The recent popularity of horror films featuring zombies is indicative of social tensions surrounding racism, globalization and rampant Western consumption. In the films comprising George A. Romero’s Dead series, differences between survivors become blurred when human value is reduced to sheer humanity. Romero’s films show that social preoccupations of race, gender and class (among others) remain problematic in the undead, post-apocalyptic context and often take precedence over the need for cooperation and resources for survival. The zombies themselves are sociologically loaded; from their colonial origins in Haiti to their “Americanization”, combining themes of racism, savagery and othering. This book outlines the underlying social critique that underscores Romero’s entire series. Drawing from cultural materialism and active audience theory, this book shows how Romero’s Dead series can inspire reflexivity and assessment of our everyday roles in consumption processes while helping us speculate on the endings of our own narratives.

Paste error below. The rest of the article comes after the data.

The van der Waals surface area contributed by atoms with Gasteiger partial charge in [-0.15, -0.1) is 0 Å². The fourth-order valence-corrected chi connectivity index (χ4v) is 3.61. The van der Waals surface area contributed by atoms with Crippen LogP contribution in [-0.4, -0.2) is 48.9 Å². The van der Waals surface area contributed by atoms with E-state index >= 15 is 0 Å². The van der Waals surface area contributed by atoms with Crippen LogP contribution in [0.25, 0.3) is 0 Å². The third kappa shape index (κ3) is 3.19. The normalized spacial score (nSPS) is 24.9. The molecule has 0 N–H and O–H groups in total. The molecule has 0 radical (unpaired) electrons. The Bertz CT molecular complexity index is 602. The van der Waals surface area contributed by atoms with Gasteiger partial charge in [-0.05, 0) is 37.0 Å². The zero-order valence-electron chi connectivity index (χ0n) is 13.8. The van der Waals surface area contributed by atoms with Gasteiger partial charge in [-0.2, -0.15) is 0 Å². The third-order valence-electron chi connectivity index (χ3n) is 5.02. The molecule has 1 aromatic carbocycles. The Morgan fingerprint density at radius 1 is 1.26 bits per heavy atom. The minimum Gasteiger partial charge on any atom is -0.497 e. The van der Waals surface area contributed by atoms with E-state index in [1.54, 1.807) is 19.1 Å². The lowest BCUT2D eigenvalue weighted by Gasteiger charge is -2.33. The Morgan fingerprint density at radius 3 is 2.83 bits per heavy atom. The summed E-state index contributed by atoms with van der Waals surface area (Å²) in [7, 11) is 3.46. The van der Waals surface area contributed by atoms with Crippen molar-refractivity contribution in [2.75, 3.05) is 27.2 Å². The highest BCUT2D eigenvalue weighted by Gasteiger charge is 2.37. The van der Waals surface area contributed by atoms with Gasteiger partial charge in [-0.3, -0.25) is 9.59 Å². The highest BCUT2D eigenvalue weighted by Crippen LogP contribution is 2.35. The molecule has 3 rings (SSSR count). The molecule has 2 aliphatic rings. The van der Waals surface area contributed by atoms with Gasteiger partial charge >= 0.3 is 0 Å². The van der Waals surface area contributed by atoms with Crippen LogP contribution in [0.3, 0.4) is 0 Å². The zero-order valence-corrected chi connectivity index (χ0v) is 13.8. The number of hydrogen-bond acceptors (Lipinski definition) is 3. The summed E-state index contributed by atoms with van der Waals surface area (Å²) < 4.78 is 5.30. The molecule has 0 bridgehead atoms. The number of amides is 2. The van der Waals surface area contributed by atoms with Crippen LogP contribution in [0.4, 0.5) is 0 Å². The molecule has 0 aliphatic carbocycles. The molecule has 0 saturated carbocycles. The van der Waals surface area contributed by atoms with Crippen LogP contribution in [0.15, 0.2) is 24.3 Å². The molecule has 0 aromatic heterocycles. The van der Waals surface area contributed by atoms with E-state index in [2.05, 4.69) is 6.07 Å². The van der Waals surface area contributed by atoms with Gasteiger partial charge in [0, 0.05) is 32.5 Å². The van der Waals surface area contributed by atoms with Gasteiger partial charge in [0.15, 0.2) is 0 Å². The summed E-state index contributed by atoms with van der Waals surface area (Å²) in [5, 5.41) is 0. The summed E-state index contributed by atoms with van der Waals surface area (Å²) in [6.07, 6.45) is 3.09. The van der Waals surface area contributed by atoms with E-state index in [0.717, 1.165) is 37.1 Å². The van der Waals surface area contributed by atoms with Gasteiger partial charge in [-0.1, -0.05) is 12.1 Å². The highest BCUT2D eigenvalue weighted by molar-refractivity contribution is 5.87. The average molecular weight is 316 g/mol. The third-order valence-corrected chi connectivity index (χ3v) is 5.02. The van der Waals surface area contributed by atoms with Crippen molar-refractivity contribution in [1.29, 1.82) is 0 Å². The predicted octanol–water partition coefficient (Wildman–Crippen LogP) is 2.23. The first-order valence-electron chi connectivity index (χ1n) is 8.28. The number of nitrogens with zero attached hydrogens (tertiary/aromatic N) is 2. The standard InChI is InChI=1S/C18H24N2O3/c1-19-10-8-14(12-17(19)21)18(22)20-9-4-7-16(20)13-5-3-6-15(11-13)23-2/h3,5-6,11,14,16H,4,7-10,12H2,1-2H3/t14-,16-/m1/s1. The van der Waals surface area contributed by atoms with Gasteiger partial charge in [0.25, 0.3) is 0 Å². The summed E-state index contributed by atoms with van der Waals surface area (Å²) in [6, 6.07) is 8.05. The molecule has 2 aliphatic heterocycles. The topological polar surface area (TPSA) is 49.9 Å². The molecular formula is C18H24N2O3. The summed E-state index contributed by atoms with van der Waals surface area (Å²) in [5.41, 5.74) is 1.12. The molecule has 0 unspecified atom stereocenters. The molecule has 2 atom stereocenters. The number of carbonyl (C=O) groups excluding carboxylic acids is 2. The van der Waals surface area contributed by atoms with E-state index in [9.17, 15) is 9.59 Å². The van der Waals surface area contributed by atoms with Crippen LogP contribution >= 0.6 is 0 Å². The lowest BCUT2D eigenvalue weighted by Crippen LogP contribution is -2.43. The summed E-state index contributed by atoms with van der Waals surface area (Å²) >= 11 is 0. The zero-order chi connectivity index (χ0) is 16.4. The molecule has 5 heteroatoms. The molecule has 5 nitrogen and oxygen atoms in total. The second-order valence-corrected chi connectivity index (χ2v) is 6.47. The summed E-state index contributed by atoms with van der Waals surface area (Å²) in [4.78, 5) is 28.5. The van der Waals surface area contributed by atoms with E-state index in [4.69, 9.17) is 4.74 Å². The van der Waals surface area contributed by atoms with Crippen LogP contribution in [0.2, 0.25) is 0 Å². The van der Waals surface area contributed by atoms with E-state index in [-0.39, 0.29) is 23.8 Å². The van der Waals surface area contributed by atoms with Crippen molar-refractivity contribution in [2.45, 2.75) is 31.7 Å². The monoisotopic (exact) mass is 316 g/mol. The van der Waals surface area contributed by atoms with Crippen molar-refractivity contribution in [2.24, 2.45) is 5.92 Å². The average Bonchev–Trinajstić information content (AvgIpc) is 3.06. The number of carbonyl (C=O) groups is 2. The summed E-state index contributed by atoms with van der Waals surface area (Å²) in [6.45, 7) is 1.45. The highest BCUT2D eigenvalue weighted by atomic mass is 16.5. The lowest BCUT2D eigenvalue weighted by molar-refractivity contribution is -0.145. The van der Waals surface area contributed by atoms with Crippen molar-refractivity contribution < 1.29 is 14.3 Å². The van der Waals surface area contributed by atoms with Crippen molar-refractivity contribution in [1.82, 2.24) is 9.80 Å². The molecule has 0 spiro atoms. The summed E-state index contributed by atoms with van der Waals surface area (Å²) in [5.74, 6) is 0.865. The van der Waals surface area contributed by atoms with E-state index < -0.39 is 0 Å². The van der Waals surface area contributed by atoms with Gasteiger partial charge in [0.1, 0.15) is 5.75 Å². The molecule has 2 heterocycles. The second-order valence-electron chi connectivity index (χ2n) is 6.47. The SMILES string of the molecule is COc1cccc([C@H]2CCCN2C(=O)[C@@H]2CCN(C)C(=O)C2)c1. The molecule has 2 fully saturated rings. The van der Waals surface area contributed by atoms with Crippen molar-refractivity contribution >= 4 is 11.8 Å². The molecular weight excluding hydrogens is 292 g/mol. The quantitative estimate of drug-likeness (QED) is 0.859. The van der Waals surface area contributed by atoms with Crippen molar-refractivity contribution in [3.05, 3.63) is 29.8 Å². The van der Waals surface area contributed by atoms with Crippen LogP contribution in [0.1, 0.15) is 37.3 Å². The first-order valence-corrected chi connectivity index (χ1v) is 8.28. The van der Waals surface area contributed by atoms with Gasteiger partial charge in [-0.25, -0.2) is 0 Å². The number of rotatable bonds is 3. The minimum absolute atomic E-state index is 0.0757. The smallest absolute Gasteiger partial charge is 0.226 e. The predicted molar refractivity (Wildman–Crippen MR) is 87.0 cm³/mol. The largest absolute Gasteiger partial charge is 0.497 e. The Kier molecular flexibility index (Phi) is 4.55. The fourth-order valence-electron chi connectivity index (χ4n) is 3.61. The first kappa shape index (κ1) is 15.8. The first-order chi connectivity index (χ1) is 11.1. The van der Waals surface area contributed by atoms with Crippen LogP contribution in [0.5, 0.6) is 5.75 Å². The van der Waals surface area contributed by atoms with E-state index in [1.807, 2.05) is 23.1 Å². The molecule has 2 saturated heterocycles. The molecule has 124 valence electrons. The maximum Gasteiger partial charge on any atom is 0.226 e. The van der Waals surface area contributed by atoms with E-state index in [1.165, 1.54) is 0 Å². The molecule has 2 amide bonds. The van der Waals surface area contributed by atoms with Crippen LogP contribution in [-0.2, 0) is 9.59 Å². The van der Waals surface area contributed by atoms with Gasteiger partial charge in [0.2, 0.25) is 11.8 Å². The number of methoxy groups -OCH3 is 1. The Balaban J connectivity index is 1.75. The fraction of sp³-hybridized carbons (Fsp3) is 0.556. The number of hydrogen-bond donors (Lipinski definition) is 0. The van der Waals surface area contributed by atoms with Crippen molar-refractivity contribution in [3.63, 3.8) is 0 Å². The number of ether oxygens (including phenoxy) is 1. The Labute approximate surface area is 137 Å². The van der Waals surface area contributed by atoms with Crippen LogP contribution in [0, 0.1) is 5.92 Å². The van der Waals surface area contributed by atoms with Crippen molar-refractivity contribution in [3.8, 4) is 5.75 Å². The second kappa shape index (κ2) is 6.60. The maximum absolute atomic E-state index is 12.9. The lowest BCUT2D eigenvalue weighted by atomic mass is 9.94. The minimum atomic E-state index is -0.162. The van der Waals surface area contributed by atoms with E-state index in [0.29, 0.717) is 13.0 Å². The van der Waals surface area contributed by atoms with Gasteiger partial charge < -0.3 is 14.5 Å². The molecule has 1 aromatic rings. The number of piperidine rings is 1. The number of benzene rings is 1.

- "Listen to what you just heard" was my favourite part. #debatenight 11:00:07 PM September 26, 2016
- One more week to take advantage of our @FacultyofHorror t-shirt sale! Pre-order ends Friday, shirts ship October 15! https://t.co/gAesmhDdIV 08:50:28 AM September 26, 2016
- Tonight at the Tiff Bell Lightbox! Mention "orb" at concession for 10% off! https://t.co/pFZ0X7qK4b 06:35:37 PM September 24, 2016
- Seeing this tonight! https://t.co/agL8I8vmsv 06:06:48 PM September 24, 2016
- @Michael_Leary I meant to send you this pic of @scare_alex enjoying your book launch support! https://t.co/jSODOv9ZFN 07:25:53 PM September 23, 2016 in reply to Michael_Leary
- When you can't think of 3 fictional characters to describe you, be your own. https://t.co/VnxgnJSjce 06:54:51 PM September 23, 2016